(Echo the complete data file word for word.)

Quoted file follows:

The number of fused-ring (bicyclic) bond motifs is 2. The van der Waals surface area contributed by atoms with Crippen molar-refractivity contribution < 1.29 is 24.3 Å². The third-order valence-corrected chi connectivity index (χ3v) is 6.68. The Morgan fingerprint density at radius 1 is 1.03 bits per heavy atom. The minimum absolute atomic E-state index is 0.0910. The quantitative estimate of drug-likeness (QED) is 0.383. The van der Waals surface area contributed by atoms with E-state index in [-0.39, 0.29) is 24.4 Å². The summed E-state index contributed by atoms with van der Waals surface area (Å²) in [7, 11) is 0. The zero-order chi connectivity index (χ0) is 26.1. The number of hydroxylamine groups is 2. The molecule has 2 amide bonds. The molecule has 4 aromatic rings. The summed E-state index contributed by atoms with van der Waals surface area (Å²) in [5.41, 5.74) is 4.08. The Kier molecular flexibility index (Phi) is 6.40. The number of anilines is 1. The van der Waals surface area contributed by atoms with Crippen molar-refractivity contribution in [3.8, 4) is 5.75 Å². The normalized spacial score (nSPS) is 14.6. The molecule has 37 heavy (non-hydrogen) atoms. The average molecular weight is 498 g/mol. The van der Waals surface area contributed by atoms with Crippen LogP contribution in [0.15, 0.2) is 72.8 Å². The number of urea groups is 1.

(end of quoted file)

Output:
The number of fused-ring (bicyclic) bond motifs is 2. The van der Waals surface area contributed by atoms with Crippen molar-refractivity contribution < 1.29 is 24.3 Å². The third-order valence-corrected chi connectivity index (χ3v) is 6.68. The Morgan fingerprint density at radius 1 is 1.03 bits per heavy atom. The minimum absolute atomic E-state index is 0.0910. The quantitative estimate of drug-likeness (QED) is 0.383. The van der Waals surface area contributed by atoms with E-state index in [-0.39, 0.29) is 24.4 Å². The summed E-state index contributed by atoms with van der Waals surface area (Å²) in [7, 11) is 0. The zero-order chi connectivity index (χ0) is 26.1. The number of hydroxylamine groups is 2. The molecule has 2 amide bonds. The molecule has 4 aromatic rings. The summed E-state index contributed by atoms with van der Waals surface area (Å²) in [5.41, 5.74) is 4.08. The Kier molecular flexibility index (Phi) is 6.40. The number of anilines is 1. The van der Waals surface area contributed by atoms with Crippen molar-refractivity contribution in [3.8, 4) is 5.75 Å². The normalized spacial score (nSPS) is 14.6. The molecule has 37 heavy (non-hydrogen) atoms. The average molecular weight is 498 g/mol. The van der Waals surface area contributed by atoms with Crippen LogP contribution in [0.15, 0.2) is 72.8 Å². The number of urea groups is 1.